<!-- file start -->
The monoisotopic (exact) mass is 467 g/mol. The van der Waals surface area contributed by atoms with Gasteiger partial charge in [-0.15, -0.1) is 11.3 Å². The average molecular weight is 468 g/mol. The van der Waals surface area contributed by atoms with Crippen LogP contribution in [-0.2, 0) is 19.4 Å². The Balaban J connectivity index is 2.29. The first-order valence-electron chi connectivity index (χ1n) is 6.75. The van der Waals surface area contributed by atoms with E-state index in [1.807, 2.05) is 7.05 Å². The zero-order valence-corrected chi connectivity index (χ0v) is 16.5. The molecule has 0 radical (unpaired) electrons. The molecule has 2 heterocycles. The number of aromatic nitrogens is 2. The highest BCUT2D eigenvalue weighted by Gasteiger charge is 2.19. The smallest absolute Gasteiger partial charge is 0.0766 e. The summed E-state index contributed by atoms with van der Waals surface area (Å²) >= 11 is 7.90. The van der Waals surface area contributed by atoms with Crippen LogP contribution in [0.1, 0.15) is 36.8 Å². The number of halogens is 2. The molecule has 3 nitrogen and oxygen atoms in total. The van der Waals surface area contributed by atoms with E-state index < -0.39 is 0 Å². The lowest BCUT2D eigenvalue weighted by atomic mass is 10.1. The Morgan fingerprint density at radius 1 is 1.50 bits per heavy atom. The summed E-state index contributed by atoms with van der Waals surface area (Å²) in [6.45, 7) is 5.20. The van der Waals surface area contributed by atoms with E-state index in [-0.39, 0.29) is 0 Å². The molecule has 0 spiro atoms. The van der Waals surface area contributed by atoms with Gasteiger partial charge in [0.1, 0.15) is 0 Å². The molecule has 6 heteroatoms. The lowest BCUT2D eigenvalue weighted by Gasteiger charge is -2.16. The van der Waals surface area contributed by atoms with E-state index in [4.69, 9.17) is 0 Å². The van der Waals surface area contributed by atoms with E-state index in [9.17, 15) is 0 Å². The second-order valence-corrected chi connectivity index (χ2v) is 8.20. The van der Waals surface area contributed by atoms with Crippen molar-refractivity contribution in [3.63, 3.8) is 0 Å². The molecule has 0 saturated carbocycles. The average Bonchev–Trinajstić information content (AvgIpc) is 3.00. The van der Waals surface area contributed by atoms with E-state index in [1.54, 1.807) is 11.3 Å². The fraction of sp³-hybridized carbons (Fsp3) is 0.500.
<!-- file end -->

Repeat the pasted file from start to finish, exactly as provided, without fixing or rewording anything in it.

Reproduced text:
The monoisotopic (exact) mass is 467 g/mol. The van der Waals surface area contributed by atoms with Gasteiger partial charge in [-0.15, -0.1) is 11.3 Å². The average molecular weight is 468 g/mol. The van der Waals surface area contributed by atoms with Crippen LogP contribution in [-0.2, 0) is 19.4 Å². The Balaban J connectivity index is 2.29. The first-order valence-electron chi connectivity index (χ1n) is 6.75. The van der Waals surface area contributed by atoms with E-state index in [1.807, 2.05) is 7.05 Å². The zero-order valence-corrected chi connectivity index (χ0v) is 16.5. The molecule has 0 radical (unpaired) electrons. The molecule has 2 heterocycles. The number of aromatic nitrogens is 2. The highest BCUT2D eigenvalue weighted by Gasteiger charge is 2.19. The smallest absolute Gasteiger partial charge is 0.0766 e. The summed E-state index contributed by atoms with van der Waals surface area (Å²) >= 11 is 7.90. The van der Waals surface area contributed by atoms with Crippen LogP contribution in [0.1, 0.15) is 36.8 Å². The number of halogens is 2. The molecule has 3 nitrogen and oxygen atoms in total. The van der Waals surface area contributed by atoms with E-state index < -0.39 is 0 Å². The lowest BCUT2D eigenvalue weighted by atomic mass is 10.1. The Morgan fingerprint density at radius 1 is 1.50 bits per heavy atom. The summed E-state index contributed by atoms with van der Waals surface area (Å²) in [6.45, 7) is 5.20. The van der Waals surface area contributed by atoms with E-state index in [-0.39, 0.29) is 0 Å². The molecule has 0 spiro atoms. The van der Waals surface area contributed by atoms with Gasteiger partial charge in [0.1, 0.15) is 0 Å². The molecule has 6 heteroatoms. The lowest BCUT2D eigenvalue weighted by Gasteiger charge is -2.16. The van der Waals surface area contributed by atoms with E-state index in [4.69, 9.17) is 0 Å². The van der Waals surface area contributed by atoms with E-state index in [9.17, 15) is 0 Å². The second-order valence-corrected chi connectivity index (χ2v) is 8.20. The van der Waals surface area contributed by atoms with Crippen molar-refractivity contribution in [3.63, 3.8) is 0 Å². The molecule has 0 saturated carbocycles. The average Bonchev–Trinajstić information content (AvgIpc) is 3.00. The van der Waals surface area contributed by atoms with E-state index in [1.54, 1.807) is 11.3 Å². The fraction of sp³-hybridized carbons (Fsp3) is 0.500.